Monday, March 17, 2008

A Sequel Worthy of the First

Last first day.

I'm sitting here again in a familiar situation.

I'm on my laptop, humming to the music of a Japanese song. I'm trying to organize a million different thoughts and put them into the right words to get it exactly right. Get what exactly right, you may ask?

The sequel of an epic tale.

Well that may be a bit dramatic. Especially since sequels are usually not very good. Take Jaws for instance. The second Jaws was absolutely depressing compared to the original Jaws. But then I personally believe that once Roy Schneider got eaten, the first Jaws kind of went down the tube as well. Fortunately, I think, sequels aren't always bad. In fact, Terminator II: Judgement Day was 10x better than Terminator I (although Terminator III pretty much stunk.) But let's not get ahead of ourselves just yet.

So about this sequel.

Well as you may know, this is the very first entry into my second foreign exchange. Second!?!?! Yep. In 2006 thru 2007, I traveled from my home to the distant country of Japan. It was, thus far, the best year of my life. And I kept a wonderful website,documenting just about everything that went on during that year at www.dreamerabroad.piczo.com. But now as of March 2008, about 5 months before my perspective departure date, I have applied and had an interview for a second Rotary Youth Exchange.

Over the years I have accumulated a variety of contacts with the Rotary Youth Exchange program. Other exchange students that I have befriended, mostly through interactions with Cultures Shocked Exchange Student forum, have a special name for someone like me. You see kids that are not yet on exchange are called outbounds. While kids during their exchange are called inbounds. People like me, that have returned from their exchange, are called Rotex. So what does that make a Rotex that is going on a second exchange? ABSOLUTELY MAD! Well, yes, and Yo-Yo. There is no better fitting a name than Yo-Yo. But what it means is someone who is sent out, returns home, and is sent out again. Just like a Yo-Yo. Oh yes, I know Yo-Yo can also describe people found in the looney bin. Maybe I little crazy.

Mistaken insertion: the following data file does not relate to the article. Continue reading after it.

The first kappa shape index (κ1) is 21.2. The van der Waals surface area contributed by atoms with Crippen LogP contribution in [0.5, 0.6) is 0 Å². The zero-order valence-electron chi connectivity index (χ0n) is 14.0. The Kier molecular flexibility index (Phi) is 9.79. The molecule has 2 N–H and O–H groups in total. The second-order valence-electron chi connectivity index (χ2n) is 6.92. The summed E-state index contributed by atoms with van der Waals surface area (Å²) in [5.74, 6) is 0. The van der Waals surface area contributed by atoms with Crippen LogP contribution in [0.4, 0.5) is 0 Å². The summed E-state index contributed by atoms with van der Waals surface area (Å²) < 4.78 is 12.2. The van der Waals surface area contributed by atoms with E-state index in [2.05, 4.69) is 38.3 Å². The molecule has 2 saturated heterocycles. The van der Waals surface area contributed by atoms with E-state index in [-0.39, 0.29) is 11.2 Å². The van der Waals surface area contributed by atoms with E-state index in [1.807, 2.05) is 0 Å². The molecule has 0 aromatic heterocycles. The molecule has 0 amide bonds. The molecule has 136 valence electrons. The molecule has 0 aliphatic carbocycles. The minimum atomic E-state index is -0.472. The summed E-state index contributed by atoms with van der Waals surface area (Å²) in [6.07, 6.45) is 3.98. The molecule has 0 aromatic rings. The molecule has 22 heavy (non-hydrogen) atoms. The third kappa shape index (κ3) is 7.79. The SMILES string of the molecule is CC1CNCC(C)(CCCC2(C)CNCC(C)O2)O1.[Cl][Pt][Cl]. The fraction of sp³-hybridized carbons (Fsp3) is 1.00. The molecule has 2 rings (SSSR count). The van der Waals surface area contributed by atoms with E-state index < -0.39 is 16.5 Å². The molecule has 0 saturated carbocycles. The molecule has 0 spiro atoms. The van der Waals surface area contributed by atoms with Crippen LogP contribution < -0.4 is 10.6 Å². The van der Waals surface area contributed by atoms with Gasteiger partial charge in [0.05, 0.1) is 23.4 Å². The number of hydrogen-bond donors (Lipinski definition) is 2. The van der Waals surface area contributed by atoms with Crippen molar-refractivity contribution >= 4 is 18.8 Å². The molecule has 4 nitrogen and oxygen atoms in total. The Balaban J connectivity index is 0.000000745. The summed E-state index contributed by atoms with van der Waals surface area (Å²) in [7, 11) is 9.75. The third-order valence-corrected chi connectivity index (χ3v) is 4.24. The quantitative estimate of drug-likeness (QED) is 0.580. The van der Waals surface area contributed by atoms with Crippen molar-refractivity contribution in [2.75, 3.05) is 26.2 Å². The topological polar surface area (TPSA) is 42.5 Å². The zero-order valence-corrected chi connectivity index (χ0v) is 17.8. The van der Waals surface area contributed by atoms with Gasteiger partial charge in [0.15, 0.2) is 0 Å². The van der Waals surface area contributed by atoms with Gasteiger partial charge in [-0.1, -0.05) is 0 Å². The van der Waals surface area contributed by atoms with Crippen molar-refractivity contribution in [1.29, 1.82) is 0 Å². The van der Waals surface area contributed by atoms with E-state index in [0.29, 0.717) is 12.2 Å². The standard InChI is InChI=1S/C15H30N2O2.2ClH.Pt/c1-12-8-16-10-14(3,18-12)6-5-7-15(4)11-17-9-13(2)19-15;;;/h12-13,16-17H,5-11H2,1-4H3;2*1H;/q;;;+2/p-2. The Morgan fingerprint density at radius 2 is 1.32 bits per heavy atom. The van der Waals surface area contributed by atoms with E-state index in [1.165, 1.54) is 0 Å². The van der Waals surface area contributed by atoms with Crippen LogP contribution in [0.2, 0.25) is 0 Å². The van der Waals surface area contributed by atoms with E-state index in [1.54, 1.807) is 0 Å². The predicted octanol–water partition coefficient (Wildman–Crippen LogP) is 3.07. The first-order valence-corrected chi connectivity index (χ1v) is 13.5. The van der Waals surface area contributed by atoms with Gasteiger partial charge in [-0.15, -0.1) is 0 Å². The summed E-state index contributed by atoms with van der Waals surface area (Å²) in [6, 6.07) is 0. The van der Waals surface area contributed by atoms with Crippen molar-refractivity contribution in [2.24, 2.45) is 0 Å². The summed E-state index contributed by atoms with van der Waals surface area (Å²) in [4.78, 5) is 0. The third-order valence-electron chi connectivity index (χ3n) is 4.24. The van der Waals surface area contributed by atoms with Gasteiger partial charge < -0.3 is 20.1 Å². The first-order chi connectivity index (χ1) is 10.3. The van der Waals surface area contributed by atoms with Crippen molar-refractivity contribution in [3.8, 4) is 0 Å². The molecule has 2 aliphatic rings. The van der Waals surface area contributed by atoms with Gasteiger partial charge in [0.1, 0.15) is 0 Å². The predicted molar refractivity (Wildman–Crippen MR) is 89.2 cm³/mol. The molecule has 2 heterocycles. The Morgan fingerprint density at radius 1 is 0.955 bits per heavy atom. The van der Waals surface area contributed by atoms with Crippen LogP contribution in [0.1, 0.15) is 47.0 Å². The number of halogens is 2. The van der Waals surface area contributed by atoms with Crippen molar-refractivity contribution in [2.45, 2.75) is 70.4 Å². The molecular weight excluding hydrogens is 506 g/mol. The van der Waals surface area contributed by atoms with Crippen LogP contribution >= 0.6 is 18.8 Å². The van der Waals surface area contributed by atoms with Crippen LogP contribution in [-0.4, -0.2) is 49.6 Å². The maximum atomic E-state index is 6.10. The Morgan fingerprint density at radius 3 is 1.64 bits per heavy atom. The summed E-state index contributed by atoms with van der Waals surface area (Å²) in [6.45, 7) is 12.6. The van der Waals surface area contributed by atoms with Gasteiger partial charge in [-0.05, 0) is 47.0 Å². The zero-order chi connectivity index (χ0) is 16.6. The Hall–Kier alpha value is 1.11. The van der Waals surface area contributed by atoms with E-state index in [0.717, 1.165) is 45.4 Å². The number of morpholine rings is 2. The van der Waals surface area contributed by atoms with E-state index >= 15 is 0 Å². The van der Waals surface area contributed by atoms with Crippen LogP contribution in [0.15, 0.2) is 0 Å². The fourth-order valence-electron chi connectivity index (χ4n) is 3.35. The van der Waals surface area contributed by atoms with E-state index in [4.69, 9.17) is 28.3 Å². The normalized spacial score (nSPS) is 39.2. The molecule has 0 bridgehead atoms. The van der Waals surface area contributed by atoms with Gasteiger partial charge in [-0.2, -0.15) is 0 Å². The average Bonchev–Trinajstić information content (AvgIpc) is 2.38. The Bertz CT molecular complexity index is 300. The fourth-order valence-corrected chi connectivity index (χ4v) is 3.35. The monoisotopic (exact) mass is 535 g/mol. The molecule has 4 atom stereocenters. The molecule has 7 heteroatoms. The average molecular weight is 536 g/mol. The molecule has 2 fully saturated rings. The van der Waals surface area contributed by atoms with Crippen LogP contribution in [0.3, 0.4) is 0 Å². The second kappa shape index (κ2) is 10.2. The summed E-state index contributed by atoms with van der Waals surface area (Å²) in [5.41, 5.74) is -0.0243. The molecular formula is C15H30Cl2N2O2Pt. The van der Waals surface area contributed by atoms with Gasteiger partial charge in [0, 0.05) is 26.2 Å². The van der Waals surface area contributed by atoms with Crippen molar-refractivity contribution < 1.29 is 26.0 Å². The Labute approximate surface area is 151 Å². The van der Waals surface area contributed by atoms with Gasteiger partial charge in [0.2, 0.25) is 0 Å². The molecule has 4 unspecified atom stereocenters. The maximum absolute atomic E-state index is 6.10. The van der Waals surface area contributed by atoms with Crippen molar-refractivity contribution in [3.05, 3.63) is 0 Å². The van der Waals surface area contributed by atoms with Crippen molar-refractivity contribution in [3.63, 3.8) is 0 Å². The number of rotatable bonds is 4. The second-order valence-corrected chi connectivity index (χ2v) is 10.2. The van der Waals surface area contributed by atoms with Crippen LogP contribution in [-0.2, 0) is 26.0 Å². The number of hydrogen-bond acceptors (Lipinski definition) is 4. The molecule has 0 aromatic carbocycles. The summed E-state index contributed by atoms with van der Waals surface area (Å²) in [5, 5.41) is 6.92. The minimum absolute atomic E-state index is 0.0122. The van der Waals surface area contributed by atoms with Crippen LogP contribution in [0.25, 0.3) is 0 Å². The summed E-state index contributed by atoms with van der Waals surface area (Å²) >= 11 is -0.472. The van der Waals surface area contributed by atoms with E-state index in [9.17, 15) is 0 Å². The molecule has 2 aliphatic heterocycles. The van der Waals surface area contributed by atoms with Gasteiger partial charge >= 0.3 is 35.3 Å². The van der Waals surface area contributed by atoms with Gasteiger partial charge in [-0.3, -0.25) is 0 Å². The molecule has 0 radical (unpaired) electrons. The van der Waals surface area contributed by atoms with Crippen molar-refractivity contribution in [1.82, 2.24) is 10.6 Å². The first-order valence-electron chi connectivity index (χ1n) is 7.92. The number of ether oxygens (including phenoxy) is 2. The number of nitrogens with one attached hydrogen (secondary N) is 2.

It all started one February evening, most outbounds were already being placed in their countries, and I was still planning on going to college. (I still am... but not quite just yet.) This summer my friend Zoe and I were planning on backpacking central America, which my mother was not pleased about. Somehow she suggested I do Europe, a nice safe tour through France. I replied that I would need an entire year to do a place like France.

She shrugged and said something like, "Can you still do another exchange?"

Oddly enough, this is exactly how it happened. My mother, who missed me more than words can describe during my first exchange, and would probably have not let me gone if she had not known it was the best thing in the world for me, had actually started the ball rolling. I completed the majority of my tedious application that week, and waited for the medical form. After about 3 weeks, I finally submitted my application. It was official. Along the way, I asked my Dad if he thought I was crazy for going out on a whim like this, applying to go on another exchange/ He replied, "Yep, but it's what you do." True to that word, it's just what I do.

On March 13, I arrived at my Rotary interview. Prior to the big day, one of the chief Rotarians gave me a choice between four countries: France, Germany, Brazil, and Spain. I won't go into the grueling and agonizing decision making I went through, but I had it settled on Spain, France, Germany, and Brazil in that order. To be perfectly and brutally honest, just like my first exchange, I don't care where I go. I just really want to be an exchange student, living and learning a new culture, land, and people. Japan was my third choice, and I would never have gone there if that had been my only option in the first place. Sure enough, it turned out to be the best thing that could have ever happened to me. Not a moment goes by where I don't think about Japan and how much it changed my life. But as I walked into the interview with the four countries in mind, I secretly found myself hoping that I would be able to add Argentina to the mix. A few years back my family hosted Ale from Argentina, Spanish would be an important language to know, and South America just looks absolutely breath-taking. When I walked out of that interview not an hour later, I realized that if I was accepted into the program, I would be heading to beautiful sunny Argentina.

So here I am again. Not too much has changed except that I can speak Japanese, am a great deal more independent, and a little a bit older. I'm waiting to hear if I was accepted. I don't want to sound too confident, but I'm pretty sure I'm in. But above all, I'm waiting to hear which country I'm going to spend the next year of my life in. I'm back to being a silly little outbound. A yo-yo outbound.